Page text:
The Trauma of Parental Abandonment


What’s it like to be abandoned by your parents?  It’s awful and traumatizing, causing long term affects.  Those who’ve been through it usually end up on both extremes of the spectrum, either becoming their parents or being the “strongest” people to the public eye.

What do I mean by “strongest” to the public eye?  Not just from personal experience but by seeing so many others with the same background, these are the “independent” women.  They may be single moms.  They are work horses.  They rarely show emotion.  They appear so strong and confident.  But deep down, in the darkest of hours, nobody knows what’s really inside.

Now, I’m not saying that this applies to EVERYONE who’s been abandoned.  I’m just stating my experiences, the experiences of others with similar backgrounds and applying information I’ve read/learned from various psychologists.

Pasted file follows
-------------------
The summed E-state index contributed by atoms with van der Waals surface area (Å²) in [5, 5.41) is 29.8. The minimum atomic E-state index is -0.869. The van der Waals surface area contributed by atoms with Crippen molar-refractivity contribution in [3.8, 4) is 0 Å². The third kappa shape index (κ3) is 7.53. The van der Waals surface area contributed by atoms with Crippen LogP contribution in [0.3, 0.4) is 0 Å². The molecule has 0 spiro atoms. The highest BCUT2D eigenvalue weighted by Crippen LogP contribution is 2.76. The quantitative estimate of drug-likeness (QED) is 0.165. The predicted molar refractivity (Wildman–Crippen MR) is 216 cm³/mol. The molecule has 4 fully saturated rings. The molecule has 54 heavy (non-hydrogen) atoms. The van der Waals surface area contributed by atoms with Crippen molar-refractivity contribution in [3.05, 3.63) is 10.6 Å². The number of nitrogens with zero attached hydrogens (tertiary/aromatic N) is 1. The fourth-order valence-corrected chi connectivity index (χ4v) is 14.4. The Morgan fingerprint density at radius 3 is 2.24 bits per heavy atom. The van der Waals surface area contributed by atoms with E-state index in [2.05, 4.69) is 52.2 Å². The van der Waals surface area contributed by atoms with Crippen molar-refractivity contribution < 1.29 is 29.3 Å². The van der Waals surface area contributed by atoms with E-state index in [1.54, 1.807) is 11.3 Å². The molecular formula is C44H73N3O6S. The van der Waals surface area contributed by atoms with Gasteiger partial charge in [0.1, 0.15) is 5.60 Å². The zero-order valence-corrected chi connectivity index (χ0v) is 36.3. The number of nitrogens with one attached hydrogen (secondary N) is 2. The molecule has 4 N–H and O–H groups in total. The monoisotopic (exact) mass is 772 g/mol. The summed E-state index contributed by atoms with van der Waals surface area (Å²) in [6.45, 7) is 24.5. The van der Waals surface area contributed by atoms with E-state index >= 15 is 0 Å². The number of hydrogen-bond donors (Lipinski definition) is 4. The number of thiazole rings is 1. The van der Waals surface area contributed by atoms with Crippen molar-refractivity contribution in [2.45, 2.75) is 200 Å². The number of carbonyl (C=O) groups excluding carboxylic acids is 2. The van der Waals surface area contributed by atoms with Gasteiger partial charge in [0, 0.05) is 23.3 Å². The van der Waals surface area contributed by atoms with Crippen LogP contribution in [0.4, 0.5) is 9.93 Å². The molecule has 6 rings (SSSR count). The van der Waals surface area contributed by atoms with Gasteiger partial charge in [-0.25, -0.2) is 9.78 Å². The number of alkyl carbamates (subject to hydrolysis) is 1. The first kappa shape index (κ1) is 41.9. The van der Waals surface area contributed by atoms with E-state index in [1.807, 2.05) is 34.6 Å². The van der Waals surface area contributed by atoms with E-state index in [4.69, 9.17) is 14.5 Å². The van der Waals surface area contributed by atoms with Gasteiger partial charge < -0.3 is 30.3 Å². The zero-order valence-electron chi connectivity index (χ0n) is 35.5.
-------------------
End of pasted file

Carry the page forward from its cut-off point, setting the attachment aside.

In my case, my parents were married and we had what I would consider the “perfect, typical suburban life”.  At 13, my mom began having an affair.  I knew of the affair but never dreamed that it would result in the divorce of my parents.  That’s how “strong” our family was.  I literally remember having the thought, “mom’s going to be in trouble when dad finds out”.  That’s what my 13 year old mind knew.   You do something wrong, you get in trouble.  You don’t lose your family.  You just get in trouble and have to stop what you’re doing that’s wrong.

Then it happened.  The dreaded divorce talk.  What?  How could this be happening?  We were the center of our extended families.  We were the house the others came to when they had problems.  We coordinated holiday’s.  We were family.  Unable to TRULY process what was happening, I just went with the flow.  I never really stopped and thought about what it all meant.  Thinking about it would have meant “feeling it”.  I wasn’t about to have that.

So, we split.  Dad stayed in the house with my two brothers.  Mom moved in with my aunt and I was to go live with her at the end of the school year.  When I arrived, my “suburban mom” was gone.  Instead, I was introduced to a party girl/business woman.  Having been completely kid free for the first 3 months of her new life also, she had settled in well.